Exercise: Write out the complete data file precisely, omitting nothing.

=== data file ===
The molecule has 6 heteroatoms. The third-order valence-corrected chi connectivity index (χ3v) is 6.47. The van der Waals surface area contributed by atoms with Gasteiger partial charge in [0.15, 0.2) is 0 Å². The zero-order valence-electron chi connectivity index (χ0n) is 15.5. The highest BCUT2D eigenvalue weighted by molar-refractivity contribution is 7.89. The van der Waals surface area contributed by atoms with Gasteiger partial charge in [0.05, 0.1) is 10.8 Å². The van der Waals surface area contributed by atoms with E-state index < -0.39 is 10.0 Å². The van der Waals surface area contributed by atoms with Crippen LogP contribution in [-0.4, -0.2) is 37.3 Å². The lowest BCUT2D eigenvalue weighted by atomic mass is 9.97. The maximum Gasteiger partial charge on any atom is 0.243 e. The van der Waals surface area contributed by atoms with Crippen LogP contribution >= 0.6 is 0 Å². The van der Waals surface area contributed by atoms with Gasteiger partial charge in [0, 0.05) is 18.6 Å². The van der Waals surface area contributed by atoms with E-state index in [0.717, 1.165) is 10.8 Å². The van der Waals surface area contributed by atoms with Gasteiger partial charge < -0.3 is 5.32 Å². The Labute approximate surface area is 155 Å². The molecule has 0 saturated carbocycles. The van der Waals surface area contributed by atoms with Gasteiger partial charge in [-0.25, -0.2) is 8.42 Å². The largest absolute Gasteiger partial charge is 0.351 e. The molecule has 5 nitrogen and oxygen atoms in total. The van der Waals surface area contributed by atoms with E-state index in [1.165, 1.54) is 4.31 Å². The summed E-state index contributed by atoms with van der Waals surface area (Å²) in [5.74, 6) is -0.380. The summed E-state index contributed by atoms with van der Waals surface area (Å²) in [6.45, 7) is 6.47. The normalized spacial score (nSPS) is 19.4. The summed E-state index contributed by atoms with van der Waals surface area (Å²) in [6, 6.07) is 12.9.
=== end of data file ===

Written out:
The molecule has 6 heteroatoms. The third-order valence-corrected chi connectivity index (χ3v) is 6.47. The van der Waals surface area contributed by atoms with Gasteiger partial charge in [0.15, 0.2) is 0 Å². The zero-order valence-electron chi connectivity index (χ0n) is 15.5. The highest BCUT2D eigenvalue weighted by molar-refractivity contribution is 7.89. The van der Waals surface area contributed by atoms with Gasteiger partial charge in [0.05, 0.1) is 10.8 Å². The van der Waals surface area contributed by atoms with E-state index < -0.39 is 10.0 Å². The van der Waals surface area contributed by atoms with Crippen LogP contribution in [-0.4, -0.2) is 37.3 Å². The lowest BCUT2D eigenvalue weighted by atomic mass is 9.97. The maximum Gasteiger partial charge on any atom is 0.243 e. The van der Waals surface area contributed by atoms with Crippen LogP contribution >= 0.6 is 0 Å². The van der Waals surface area contributed by atoms with Gasteiger partial charge in [0, 0.05) is 18.6 Å². The van der Waals surface area contributed by atoms with E-state index in [0.717, 1.165) is 10.8 Å². The van der Waals surface area contributed by atoms with Gasteiger partial charge < -0.3 is 5.32 Å². The Labute approximate surface area is 155 Å². The molecule has 0 saturated carbocycles. The van der Waals surface area contributed by atoms with Gasteiger partial charge in [-0.25, -0.2) is 8.42 Å². The largest absolute Gasteiger partial charge is 0.351 e. The molecule has 5 nitrogen and oxygen atoms in total. The van der Waals surface area contributed by atoms with E-state index in [1.165, 1.54) is 4.31 Å². The summed E-state index contributed by atoms with van der Waals surface area (Å²) in [5.74, 6) is -0.380. The summed E-state index contributed by atoms with van der Waals surface area (Å²) in [6.45, 7) is 6.47. The normalized spacial score (nSPS) is 19.4. The summed E-state index contributed by atoms with van der Waals surface area (Å²) in [6, 6.07) is 12.9.